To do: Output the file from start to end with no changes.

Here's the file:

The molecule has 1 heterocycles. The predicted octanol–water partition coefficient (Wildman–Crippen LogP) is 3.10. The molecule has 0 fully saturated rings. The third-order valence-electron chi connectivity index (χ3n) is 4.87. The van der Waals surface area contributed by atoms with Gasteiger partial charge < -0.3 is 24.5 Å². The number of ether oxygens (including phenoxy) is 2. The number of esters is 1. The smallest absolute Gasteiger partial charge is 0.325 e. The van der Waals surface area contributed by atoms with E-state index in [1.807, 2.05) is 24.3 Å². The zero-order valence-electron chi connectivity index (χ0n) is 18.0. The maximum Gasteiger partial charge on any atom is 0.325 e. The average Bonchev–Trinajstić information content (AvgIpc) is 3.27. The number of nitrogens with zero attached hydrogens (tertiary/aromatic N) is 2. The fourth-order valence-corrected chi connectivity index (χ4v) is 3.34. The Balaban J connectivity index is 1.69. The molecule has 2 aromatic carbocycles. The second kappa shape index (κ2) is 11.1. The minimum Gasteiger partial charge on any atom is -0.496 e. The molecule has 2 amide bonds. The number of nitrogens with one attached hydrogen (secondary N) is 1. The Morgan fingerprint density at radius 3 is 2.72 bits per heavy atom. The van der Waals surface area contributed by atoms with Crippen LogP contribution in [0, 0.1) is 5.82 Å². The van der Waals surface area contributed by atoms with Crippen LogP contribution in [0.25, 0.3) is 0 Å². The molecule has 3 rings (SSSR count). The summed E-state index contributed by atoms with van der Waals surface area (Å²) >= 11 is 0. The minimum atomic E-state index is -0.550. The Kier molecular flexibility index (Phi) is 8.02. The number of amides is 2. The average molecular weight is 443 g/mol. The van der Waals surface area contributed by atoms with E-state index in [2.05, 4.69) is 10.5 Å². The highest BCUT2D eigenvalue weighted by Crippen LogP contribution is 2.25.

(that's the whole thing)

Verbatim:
The molecule has 1 heterocycles. The predicted octanol–water partition coefficient (Wildman–Crippen LogP) is 3.10. The molecule has 0 fully saturated rings. The third-order valence-electron chi connectivity index (χ3n) is 4.87. The van der Waals surface area contributed by atoms with Gasteiger partial charge < -0.3 is 24.5 Å². The number of ether oxygens (including phenoxy) is 2. The number of esters is 1. The smallest absolute Gasteiger partial charge is 0.325 e. The van der Waals surface area contributed by atoms with E-state index in [1.807, 2.05) is 24.3 Å². The zero-order valence-electron chi connectivity index (χ0n) is 18.0. The maximum Gasteiger partial charge on any atom is 0.325 e. The average Bonchev–Trinajstić information content (AvgIpc) is 3.27. The number of nitrogens with zero attached hydrogens (tertiary/aromatic N) is 2. The fourth-order valence-corrected chi connectivity index (χ4v) is 3.34. The Balaban J connectivity index is 1.69. The molecule has 2 aromatic carbocycles. The second kappa shape index (κ2) is 11.1. The minimum Gasteiger partial charge on any atom is -0.496 e. The molecule has 2 amide bonds. The number of nitrogens with one attached hydrogen (secondary N) is 1. The Morgan fingerprint density at radius 3 is 2.72 bits per heavy atom. The van der Waals surface area contributed by atoms with Crippen LogP contribution in [0, 0.1) is 5.82 Å². The van der Waals surface area contributed by atoms with Crippen LogP contribution in [0.25, 0.3) is 0 Å². The molecule has 3 rings (SSSR count). The summed E-state index contributed by atoms with van der Waals surface area (Å²) >= 11 is 0. The minimum atomic E-state index is -0.550. The Kier molecular flexibility index (Phi) is 8.02. The number of amides is 2. The average molecular weight is 443 g/mol. The van der Waals surface area contributed by atoms with E-state index in [2.05, 4.69) is 10.5 Å². The highest BCUT2D eigenvalue weighted by Crippen LogP contribution is 2.25.